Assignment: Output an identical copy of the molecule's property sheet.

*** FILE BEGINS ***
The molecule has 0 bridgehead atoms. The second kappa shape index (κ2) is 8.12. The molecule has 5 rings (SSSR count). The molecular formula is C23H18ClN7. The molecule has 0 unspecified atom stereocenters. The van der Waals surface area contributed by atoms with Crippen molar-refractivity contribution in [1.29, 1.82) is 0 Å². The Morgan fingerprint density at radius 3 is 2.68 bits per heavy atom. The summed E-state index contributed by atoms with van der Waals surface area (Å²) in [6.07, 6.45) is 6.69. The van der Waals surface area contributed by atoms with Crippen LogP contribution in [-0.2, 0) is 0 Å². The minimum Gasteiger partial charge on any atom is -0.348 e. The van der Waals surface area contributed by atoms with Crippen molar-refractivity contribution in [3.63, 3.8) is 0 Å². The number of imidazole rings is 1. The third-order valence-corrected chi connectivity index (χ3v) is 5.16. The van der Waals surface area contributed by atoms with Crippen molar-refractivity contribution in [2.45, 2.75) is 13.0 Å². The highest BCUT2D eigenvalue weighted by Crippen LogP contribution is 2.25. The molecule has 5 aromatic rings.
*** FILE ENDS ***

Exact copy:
The molecule has 0 bridgehead atoms. The second kappa shape index (κ2) is 8.12. The molecule has 5 rings (SSSR count). The molecular formula is C23H18ClN7. The molecule has 0 unspecified atom stereocenters. The van der Waals surface area contributed by atoms with Crippen molar-refractivity contribution in [1.29, 1.82) is 0 Å². The Morgan fingerprint density at radius 3 is 2.68 bits per heavy atom. The summed E-state index contributed by atoms with van der Waals surface area (Å²) in [6.07, 6.45) is 6.69. The van der Waals surface area contributed by atoms with Crippen LogP contribution in [-0.2, 0) is 0 Å². The minimum Gasteiger partial charge on any atom is -0.348 e. The van der Waals surface area contributed by atoms with Crippen molar-refractivity contribution in [3.63, 3.8) is 0 Å². The number of imidazole rings is 1. The third-order valence-corrected chi connectivity index (χ3v) is 5.16. The van der Waals surface area contributed by atoms with Crippen molar-refractivity contribution in [2.45, 2.75) is 13.0 Å². The highest BCUT2D eigenvalue weighted by Crippen LogP contribution is 2.25. The molecule has 5 aromatic rings.